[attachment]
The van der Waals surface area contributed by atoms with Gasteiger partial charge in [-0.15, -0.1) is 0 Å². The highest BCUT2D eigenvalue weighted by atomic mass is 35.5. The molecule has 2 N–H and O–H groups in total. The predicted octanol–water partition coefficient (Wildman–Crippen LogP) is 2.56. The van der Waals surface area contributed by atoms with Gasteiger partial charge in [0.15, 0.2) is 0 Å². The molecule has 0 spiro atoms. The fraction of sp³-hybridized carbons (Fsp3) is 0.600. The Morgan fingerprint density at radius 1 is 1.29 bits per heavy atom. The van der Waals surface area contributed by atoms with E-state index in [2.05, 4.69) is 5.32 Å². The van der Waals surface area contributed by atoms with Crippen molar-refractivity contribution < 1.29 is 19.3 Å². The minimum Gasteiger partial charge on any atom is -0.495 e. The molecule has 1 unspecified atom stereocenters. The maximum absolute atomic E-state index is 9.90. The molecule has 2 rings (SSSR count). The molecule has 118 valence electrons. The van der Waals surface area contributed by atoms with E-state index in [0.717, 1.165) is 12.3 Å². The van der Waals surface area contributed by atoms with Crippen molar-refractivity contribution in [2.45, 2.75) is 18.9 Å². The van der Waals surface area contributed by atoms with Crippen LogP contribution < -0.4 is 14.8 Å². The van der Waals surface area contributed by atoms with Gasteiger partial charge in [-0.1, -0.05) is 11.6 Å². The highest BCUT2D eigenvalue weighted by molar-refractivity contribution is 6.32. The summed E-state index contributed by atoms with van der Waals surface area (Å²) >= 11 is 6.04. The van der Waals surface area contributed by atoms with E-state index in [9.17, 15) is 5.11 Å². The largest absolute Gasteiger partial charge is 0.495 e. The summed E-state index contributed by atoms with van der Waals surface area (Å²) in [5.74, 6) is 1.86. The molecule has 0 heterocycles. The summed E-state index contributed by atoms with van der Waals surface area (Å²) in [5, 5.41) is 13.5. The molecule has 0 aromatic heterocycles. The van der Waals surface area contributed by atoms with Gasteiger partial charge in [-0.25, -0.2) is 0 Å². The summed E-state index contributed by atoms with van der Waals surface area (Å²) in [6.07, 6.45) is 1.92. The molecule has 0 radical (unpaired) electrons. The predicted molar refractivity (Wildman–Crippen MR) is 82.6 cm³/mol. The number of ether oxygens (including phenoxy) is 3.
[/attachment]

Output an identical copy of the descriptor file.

The van der Waals surface area contributed by atoms with Gasteiger partial charge in [-0.15, -0.1) is 0 Å². The highest BCUT2D eigenvalue weighted by atomic mass is 35.5. The molecule has 2 N–H and O–H groups in total. The predicted octanol–water partition coefficient (Wildman–Crippen LogP) is 2.56. The van der Waals surface area contributed by atoms with Gasteiger partial charge in [0.15, 0.2) is 0 Å². The molecule has 0 spiro atoms. The fraction of sp³-hybridized carbons (Fsp3) is 0.600. The Morgan fingerprint density at radius 1 is 1.29 bits per heavy atom. The van der Waals surface area contributed by atoms with E-state index in [2.05, 4.69) is 5.32 Å². The van der Waals surface area contributed by atoms with Crippen molar-refractivity contribution < 1.29 is 19.3 Å². The minimum Gasteiger partial charge on any atom is -0.495 e. The molecule has 1 unspecified atom stereocenters. The maximum absolute atomic E-state index is 9.90. The molecule has 2 rings (SSSR count). The molecule has 118 valence electrons. The van der Waals surface area contributed by atoms with E-state index in [0.717, 1.165) is 12.3 Å². The van der Waals surface area contributed by atoms with Crippen molar-refractivity contribution in [2.45, 2.75) is 18.9 Å². The van der Waals surface area contributed by atoms with Crippen LogP contribution < -0.4 is 14.8 Å². The van der Waals surface area contributed by atoms with Gasteiger partial charge in [-0.1, -0.05) is 11.6 Å². The highest BCUT2D eigenvalue weighted by molar-refractivity contribution is 6.32. The summed E-state index contributed by atoms with van der Waals surface area (Å²) >= 11 is 6.04. The van der Waals surface area contributed by atoms with E-state index in [9.17, 15) is 5.11 Å². The largest absolute Gasteiger partial charge is 0.495 e. The summed E-state index contributed by atoms with van der Waals surface area (Å²) in [5.74, 6) is 1.86. The molecule has 0 heterocycles. The summed E-state index contributed by atoms with van der Waals surface area (Å²) in [5, 5.41) is 13.5. The molecule has 0 aromatic heterocycles. The van der Waals surface area contributed by atoms with Gasteiger partial charge in [-0.25, -0.2) is 0 Å². The summed E-state index contributed by atoms with van der Waals surface area (Å²) in [6.07, 6.45) is 1.92. The molecule has 0 radical (unpaired) electrons. The predicted molar refractivity (Wildman–Crippen MR) is 82.6 cm³/mol. The number of ether oxygens (including phenoxy) is 3.